Skip to Content4 ways to cope with grief this summer
JOIN US IN A MOVEMENT TO MAKE IT SUCK LESS.

Screw school pamphlets, unhelpful grief groups, and people saying “sorry for your loss.” It’s time to get real about grief. We’re in this together.

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DO YOU HAVE AT LEAST ONE FRIEND WHO KNOWS HOW TO SUPPORT YOU IN YOUR GRIEF?
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On our minds
4 ways to cope with grief in the summer
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How can I celebrate graduation when I’m grieving?
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What do I say when someone asks (unknowingly) about my dead family member?
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I’m worried another family member might die
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What we're lovin'
How grief shaped my life
How grief shaped my life

We love this response from award-winning producer Jack Antonoff (who's worked with Taylor Swift, Forence and the Machine, Lana Del Rey and many more artists) when asked how grief has shaped his life:

"My sister died when I was 18, but she was sick since I was five. So it was a big part of my life.

The thing about sick people, people who are unsure how long they'll get to live, especially kids in that position, is the lack of cynicism. The obsession with creation, joy, love, family. When you might not have a lot of time on earth, you don't define yourself by the things you hate, put very simply. And so that just lives in me."

See full interview here.

"Inside Out 2" Quotes We Love
"Inside Out 2" Quotes We Love

Why we love it: When we think about feelings that surround the grief journey, many of us think “sad” first, and also possibly “anger,” “regret,” “frustration,” etc. We tend to forget about “joy” and “nostalgia” and “love” and the other positive feels, which can show up too when we least expect it. Shout-out to Pixar’s “Inside Out” movies for reminding us about all the emotions that come and go, sometimes overlapping.

A few of our favorite quotes from Inside Out 2:

“Where can I put my stuff?” — Anxiety (settling in, carrying six full suitcases)

“I’ll just tell Anxiety not to worry so much anymore. And then she’ll say ‘Wow, Joy! I didn’t think of that, thank you!!'” —Joy

And our favorite new exclamation that can be used when someone says something awful to us while we’re grieving: “Jimminy mother lung toaster strudel!”—Joy

And a few grief-y quotes we loved from the original “Inside Out”:

“Crying helps me slow down and obsess over the weight of life’s problems.” —Sadness

“We’re taking the Train of Thought.” — Bing Bong. Adds Joy: “The train! Of course. That is so much faster — but how do we catch it?” Bing Bong: “Well, it kind of goes all over the place.”

Here’s to all the feelings—even those we’d prefer not to have (ummm, we’re looking at you, fear, anxiety, sadness, disgust, boredom, envy). We obviously prefer hanging out with joy whenever possible but thanks, Pixar, for reminding us that all the feels belong and that our train of thoughts go all over the place. It's quite a ride.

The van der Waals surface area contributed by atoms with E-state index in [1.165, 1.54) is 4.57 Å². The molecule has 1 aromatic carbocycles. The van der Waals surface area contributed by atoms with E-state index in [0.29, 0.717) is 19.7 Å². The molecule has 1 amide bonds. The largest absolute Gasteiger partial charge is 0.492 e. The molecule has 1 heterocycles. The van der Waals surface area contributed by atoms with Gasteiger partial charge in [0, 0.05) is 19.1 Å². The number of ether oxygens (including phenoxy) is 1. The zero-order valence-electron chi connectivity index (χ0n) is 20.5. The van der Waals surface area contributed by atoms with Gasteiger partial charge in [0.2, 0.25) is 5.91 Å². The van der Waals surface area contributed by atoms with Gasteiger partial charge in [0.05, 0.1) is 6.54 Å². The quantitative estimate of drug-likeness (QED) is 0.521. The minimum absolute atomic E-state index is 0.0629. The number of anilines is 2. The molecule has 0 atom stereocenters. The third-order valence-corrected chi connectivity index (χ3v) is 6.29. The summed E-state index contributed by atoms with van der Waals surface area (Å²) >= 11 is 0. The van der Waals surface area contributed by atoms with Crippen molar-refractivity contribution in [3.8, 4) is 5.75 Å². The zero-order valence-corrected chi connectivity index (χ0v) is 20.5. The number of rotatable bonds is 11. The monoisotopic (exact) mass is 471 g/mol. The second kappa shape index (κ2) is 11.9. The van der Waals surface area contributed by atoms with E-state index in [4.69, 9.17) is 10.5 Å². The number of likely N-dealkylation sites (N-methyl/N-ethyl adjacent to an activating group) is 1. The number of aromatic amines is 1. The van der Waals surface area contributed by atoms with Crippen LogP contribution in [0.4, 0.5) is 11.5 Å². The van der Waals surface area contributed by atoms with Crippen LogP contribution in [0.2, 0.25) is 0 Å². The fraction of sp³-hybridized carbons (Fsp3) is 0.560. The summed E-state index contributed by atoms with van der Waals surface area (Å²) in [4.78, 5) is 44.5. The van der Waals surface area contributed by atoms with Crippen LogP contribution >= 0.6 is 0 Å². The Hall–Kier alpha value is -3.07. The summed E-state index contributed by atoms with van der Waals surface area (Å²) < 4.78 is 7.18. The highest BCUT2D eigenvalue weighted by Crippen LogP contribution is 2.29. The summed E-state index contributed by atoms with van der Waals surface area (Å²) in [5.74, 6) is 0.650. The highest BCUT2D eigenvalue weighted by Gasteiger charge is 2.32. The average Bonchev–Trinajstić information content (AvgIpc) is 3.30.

Dancing in the Sky
Dancing in the Sky

by Grayson, age 16

I love "Dancing in the Sky" by Dani and Lizzy, which handles grief very well - it talks about both the sadness of missing our person and the hope that many people have, believing they are in a better place. The song is able to show how our grief can be represented by many different emotions. Dani and Lizzy wrote this song after a close friend of Lizzy's died.

"I hope you're dancing in the sky

And I hope you're singing in the angel's choir

And I hope the angels know what they have

I'll bet it's so nice up in Heaven since you arrived"

These lyrics show how the artists hope their friend is safe and have moved on to a better place. They miss their person so deeply that they can only wish that they are happy where they are now. That hope that things are at least better for your loved one is a hope I think everyone has when going through grief, simply wanted to believe that life is better now for their loved one.

"Cause here on Earth it feels like everything

Good is missing since you left

And here on Earth everything's different

There's an emptiness"

In these lyrics however, they sing about how empty they feel now that their friend is gone. They feel lost, like everything has changed. This again, is a similar feeling that people can have when grieving, where you feel like nothing can ever be the same and that you will always be missing something, or someone.

 

Why we still talk about them
Why we still talk about them

We love this sentiment written by @empowered_through_grief:

"I talk about him because I am the 

memory keeper of a life that exists only in my mind.

I talk about him to remember & honour

who he was and his impact in this world.

I will always talk about him because for 

me, he's still here, weaved into 

everything I am and do."

Yes, yes, yes! And if you happen to be a non-griever reading this: if you are uncomfortable when we grievers bring up our person who died, please know that we are honoring that person and our relationship with them. Please make space for this, even if makes you a little uncomforable.

"Even when you're going through such pain, there's beauty, comfort, and community all around you if you open up to the fact that grief doesn't have to be such an isolating experience."

– -Dan Levy, actor and writer
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